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457(b) distributions


Belgarath

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I'm looking at a 457(b) document and adoption agreement specifying that payments must commence no later than April 1 following date of termination. Obviously done back when that was the required beginning date.

I just want to confirm - for a 457(b) plan, I assume it is still ok to retain this provision, (if they want to) even if RMD date for active participants is the new 72 or 73, depending upon DOB?

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Meeting § 457(b)-(e)’s application of § 401(a)(9) is not an exclusive explanation of a provision that refers to the April 1 after a severance. For example:

In the 1980s, many § 457(b) plans were designed to allow a period—often, 60 days after the severance (or 60 days after the end of the year in which the severance occurred) for a participant’s election to defer payment to her specified date. Absent an election, a plan provided payment on the first of the month after the end of the election period. Some plans set provisions of this kind in terms of calendar dates.

You’re right that Internal Revenue Code § 457 does not preclude provisions more limiting than those needed to state a § 457(b) eligible deferred compensation plan.

For a governmental plan, church plan, or other plan for which ERISA does not supersede and preempt State law, a plan’s sponsor might consider relevant States’ laws.

For a governmental § 457(b) plan, providing an involuntary distribution sooner than is needed to meet a condition for tax treatment as an eligible plan is unusual.

For a nongovernmental § 457(b) plan, providing a distribution after severance from employment, with little or no choice to defer longer, is somewhat less unusual.

Peter Gulia PC

Fiduciary Guidance Counsel

Philadelphia, Pennsylvania

215-732-1552

Peter@FiduciaryGuidanceCounsel.com

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In my view the RMD rules for these palns are practically moot (not entirely).  A Participant is not subject to RMDs while still employed.  I've seen people defer payments until the year after they retire but no later.  So someone could theoretically retire when they are 75, under your provision they get their first payment on the Required Beginning Date, and then presumably they elect either a lump-sum or perhaps some annual installments - the latter should really never be more than 10 on the high side.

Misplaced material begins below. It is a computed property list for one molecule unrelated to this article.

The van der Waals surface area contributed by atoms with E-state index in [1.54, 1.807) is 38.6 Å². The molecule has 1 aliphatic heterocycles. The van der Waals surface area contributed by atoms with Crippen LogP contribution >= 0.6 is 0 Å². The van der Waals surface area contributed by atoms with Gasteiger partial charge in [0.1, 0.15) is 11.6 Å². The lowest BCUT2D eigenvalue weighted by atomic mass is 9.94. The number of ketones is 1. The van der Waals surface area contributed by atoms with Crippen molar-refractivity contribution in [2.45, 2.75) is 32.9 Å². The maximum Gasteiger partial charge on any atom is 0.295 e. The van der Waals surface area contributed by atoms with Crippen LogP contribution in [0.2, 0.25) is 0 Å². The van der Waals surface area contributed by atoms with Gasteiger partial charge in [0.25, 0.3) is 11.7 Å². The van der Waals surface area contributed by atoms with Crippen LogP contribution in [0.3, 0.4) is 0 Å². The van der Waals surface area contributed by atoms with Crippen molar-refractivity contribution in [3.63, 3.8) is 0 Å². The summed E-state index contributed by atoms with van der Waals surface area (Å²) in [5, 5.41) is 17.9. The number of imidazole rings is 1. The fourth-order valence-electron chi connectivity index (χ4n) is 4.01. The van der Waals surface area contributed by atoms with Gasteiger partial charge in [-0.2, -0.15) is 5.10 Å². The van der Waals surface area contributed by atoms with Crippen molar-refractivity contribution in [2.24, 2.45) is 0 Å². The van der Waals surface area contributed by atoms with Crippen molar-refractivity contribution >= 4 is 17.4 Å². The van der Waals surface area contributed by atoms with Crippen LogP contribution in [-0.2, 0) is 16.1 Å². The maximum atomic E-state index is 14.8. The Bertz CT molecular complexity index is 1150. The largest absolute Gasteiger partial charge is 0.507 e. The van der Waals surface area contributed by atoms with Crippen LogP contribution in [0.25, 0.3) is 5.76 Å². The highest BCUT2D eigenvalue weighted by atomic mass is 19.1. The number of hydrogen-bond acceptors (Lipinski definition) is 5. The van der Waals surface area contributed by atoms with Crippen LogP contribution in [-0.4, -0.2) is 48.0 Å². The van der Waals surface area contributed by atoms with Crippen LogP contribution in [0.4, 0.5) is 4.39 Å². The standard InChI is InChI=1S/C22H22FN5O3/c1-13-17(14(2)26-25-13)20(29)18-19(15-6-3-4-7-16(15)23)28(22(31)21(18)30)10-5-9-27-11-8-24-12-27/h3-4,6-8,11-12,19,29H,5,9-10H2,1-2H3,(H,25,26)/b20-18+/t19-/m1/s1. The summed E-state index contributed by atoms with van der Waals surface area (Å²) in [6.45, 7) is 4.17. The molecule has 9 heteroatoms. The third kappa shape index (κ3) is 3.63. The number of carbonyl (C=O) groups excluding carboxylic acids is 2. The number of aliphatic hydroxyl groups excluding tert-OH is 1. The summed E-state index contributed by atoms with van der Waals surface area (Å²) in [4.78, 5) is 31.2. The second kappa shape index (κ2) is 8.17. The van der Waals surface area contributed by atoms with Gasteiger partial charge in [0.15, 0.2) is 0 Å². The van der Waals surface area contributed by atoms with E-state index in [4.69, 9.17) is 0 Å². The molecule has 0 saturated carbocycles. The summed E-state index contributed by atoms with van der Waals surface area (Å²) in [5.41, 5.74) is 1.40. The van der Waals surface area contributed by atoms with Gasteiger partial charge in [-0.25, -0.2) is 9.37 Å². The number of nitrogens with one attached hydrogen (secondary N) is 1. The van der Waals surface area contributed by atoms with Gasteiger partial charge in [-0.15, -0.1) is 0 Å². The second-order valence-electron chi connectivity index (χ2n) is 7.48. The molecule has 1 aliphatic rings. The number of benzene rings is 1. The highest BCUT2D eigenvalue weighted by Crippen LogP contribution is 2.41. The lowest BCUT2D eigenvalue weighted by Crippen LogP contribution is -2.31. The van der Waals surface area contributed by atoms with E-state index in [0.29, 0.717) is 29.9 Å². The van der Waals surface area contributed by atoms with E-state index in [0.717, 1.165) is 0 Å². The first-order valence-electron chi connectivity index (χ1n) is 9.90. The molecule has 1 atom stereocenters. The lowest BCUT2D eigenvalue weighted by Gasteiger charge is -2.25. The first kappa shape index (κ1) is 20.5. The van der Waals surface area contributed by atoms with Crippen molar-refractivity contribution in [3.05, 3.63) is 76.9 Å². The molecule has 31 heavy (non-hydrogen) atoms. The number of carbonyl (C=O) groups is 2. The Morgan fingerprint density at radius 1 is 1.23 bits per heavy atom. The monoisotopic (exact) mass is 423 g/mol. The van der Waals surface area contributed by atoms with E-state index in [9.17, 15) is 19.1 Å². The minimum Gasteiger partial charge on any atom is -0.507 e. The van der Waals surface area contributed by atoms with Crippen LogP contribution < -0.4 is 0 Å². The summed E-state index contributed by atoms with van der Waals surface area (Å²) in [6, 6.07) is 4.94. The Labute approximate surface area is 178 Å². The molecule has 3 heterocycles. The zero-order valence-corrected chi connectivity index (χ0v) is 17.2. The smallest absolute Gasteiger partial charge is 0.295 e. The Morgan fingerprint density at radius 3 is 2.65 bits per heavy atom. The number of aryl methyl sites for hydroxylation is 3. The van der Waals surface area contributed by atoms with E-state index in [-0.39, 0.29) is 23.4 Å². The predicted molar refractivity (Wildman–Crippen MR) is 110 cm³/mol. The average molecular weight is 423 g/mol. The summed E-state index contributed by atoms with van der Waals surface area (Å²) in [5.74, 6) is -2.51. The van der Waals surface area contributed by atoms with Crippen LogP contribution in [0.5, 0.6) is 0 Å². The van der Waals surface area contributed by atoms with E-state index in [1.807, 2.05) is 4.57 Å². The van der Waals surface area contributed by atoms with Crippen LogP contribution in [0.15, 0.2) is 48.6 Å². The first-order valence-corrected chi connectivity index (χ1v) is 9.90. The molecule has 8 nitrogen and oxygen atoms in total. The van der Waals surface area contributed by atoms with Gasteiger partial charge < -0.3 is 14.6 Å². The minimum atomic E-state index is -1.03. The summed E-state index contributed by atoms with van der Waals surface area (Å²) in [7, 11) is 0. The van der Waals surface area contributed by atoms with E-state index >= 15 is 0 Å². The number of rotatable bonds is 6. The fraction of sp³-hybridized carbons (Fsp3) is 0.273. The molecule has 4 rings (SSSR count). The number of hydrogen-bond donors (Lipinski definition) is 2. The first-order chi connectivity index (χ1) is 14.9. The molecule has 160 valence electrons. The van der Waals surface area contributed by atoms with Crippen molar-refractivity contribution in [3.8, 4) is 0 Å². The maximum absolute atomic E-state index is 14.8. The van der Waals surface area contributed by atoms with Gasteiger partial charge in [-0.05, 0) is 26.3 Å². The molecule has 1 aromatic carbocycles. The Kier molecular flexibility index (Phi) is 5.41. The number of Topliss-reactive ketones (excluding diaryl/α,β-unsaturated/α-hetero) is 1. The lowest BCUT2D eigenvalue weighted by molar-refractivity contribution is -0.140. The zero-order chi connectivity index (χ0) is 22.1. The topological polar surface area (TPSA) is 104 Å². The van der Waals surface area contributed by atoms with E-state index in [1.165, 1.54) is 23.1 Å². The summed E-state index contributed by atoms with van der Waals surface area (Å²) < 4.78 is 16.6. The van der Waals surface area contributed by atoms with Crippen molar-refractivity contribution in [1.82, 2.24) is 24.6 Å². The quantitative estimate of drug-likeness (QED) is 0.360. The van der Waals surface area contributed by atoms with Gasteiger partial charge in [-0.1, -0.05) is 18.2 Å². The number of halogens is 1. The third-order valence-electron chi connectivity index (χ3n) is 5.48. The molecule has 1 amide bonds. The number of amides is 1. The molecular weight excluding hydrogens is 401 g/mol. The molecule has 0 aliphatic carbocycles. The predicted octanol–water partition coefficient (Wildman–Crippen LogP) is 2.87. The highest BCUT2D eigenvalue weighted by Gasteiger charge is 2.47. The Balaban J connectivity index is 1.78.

So it is true that in my example the participant could not defer their distribution until they turned 80 but the reality is people tend to want to get their money (and employers would prefer to part ways).

Your same provision applies to someone who leaves when they are 45 by the way, I presume?

Austin Powers, CPA, QPA, ERPA

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Before 2002, a § 457(b) plan participant’s deferred compensation was income subject to Federal income tax “for the taxable year in which such compensation . . . is paid or otherwise made available to the participant[.]” I.R.C. § 457(a), as in effect for 2001.

Many § 457(b) plans were designed so a participant who had a severance from employment or other distribution-allowing event (for example, age 70½) was not entitled to a payout until after the end of a period in which the participant would elect, irrevocably, when the deferred compensation is to be paid. Absent an election to defer (with all future payments specified or determinable), a plan’s default might provide yearly or monthly installment payments over a few years, or the default might be a single-sum payment. Everything was designed so no compensation would be available sooner than it was scheduled to be paid. (Some plans allowed no choice, and specified a payout schedule.)

Economic Growth and Tax Relief Reconciliation Act of 2001 § 649 removed a governmental § 457(b) plan’s need for those irrevocable-election provisions. Yet, a plan-design need to avoid a made-available trap continues for a plan of a nongovernmental tax-exempt organization. Compare I.R.C. § 457(a)(1)(A) with § 457(a)(1)(B) https://irc.bloombergtax.com/public/uscode/doc/irc/section_457.

If a nongovernmental tax-exempt organization’s plan allows an election to defer, even a participant who severs from employment in her 40s or younger must make her irrevocable election about whether and how long to defer.

That choice might have serious consequences for a payment obligation that is unfunded and unsecured. Not every tax-exempt organization is sure to be creditworthy for decades or even years to come.

Peter Gulia PC

Fiduciary Guidance Counsel

Philadelphia, Pennsylvania

215-732-1552

Peter@FiduciaryGuidanceCounsel.com

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